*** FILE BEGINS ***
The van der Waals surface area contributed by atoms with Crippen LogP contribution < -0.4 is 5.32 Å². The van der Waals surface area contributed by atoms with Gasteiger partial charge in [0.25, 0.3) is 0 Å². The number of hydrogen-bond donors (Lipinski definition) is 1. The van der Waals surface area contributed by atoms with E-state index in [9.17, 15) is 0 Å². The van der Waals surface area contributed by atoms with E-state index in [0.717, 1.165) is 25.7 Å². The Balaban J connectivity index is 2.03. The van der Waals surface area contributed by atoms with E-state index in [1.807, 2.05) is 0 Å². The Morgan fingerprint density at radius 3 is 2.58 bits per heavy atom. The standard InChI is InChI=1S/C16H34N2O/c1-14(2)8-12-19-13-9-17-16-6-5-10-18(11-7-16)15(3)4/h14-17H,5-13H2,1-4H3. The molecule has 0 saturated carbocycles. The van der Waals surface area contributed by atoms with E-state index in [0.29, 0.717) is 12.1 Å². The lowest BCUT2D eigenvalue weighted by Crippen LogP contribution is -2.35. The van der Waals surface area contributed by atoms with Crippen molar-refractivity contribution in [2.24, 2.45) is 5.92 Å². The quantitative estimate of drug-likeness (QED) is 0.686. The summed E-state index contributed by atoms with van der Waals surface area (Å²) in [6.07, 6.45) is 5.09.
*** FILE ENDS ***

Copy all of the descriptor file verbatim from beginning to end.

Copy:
The van der Waals surface area contributed by atoms with Crippen LogP contribution < -0.4 is 5.32 Å². The van der Waals surface area contributed by atoms with Gasteiger partial charge in [0.25, 0.3) is 0 Å². The number of hydrogen-bond donors (Lipinski definition) is 1. The van der Waals surface area contributed by atoms with E-state index in [9.17, 15) is 0 Å². The van der Waals surface area contributed by atoms with E-state index in [0.717, 1.165) is 25.7 Å². The Balaban J connectivity index is 2.03. The van der Waals surface area contributed by atoms with E-state index in [1.807, 2.05) is 0 Å². The Morgan fingerprint density at radius 3 is 2.58 bits per heavy atom. The standard InChI is InChI=1S/C16H34N2O/c1-14(2)8-12-19-13-9-17-16-6-5-10-18(11-7-16)15(3)4/h14-17H,5-13H2,1-4H3. The molecule has 0 saturated carbocycles. The van der Waals surface area contributed by atoms with E-state index in [0.29, 0.717) is 12.1 Å². The lowest BCUT2D eigenvalue weighted by Crippen LogP contribution is -2.35. The van der Waals surface area contributed by atoms with Crippen molar-refractivity contribution in [2.24, 2.45) is 5.92 Å². The quantitative estimate of drug-likeness (QED) is 0.686. The summed E-state index contributed by atoms with van der Waals surface area (Å²) in [6.07, 6.45) is 5.09.